Identifying with the right person
Hosea 3: From now on you’re living with me.
I guess it’s just human nature but when I read the parables of Jesus my first inclination is to identify with “good guy” in the story. I see myself as the “tax collector” who prays for mercy, the servant who invests his talent, and the woman who finds the lost coin. It’s only when I’m willing to see myself from the less than stellar point of view that the parable can truly instruct me and help me become the person God would have me be. Since Hosea’s story is a living parable, who am I in this story? I know that the primary focus is on God and the ancient Israelites, but if I read this story devotionally who am I? It has to be Gomer. She’s a pitiful figure in the story. Her origins are unknown to us, but she’s both a victim and a trespasser. Even when she’s given a second chance at life she blows it, making a bigger mess than she had in the first place. She’s stubborn and deeply flawed and, seemingly not worth redemption. Hosea, though, loves her so much that he can’t do what common sense dictates. He waded into the filth and got her the first time, and, when she betrays him and returns to it, he wades in again. As I read this I’m not to say, “Yes, I’m like Hosea, and I’ll be gracious and kind and forgiving” (although, I’m supposed to be all of these things). Instead, I’m to say, “I’ve been like Gomer. In spite of God’s goodness to me I’ve been hard-headed and hard-hearted. God has not only rescued me, but he’s waded out into sin to bring me back when I’ve failed.” If I refuse to identify with Gomer in this story it will never have the impact on my life it’s intended to have.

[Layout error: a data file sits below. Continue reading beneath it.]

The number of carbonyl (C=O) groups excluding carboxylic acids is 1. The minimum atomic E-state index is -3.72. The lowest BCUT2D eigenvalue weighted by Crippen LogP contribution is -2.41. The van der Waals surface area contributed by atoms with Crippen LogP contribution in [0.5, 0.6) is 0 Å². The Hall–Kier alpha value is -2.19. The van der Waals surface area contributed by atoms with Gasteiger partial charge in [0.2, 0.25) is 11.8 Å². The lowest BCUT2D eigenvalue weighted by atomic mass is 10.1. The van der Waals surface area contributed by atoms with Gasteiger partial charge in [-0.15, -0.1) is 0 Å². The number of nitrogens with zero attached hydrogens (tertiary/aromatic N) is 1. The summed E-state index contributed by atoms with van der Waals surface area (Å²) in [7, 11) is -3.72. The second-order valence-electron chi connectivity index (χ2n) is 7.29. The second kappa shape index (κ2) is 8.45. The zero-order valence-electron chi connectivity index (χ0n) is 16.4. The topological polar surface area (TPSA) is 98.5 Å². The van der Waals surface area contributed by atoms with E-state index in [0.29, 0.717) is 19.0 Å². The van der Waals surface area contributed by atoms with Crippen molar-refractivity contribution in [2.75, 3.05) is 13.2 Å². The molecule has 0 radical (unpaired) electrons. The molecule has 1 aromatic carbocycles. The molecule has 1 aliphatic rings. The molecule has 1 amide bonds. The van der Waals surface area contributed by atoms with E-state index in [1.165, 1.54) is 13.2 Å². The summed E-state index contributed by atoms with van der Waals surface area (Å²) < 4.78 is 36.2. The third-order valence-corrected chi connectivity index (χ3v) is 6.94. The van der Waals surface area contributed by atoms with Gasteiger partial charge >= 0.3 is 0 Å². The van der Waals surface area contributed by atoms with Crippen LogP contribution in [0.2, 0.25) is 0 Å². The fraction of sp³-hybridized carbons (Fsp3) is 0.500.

Take Away: The parables work best when I rightly identify myself in them.
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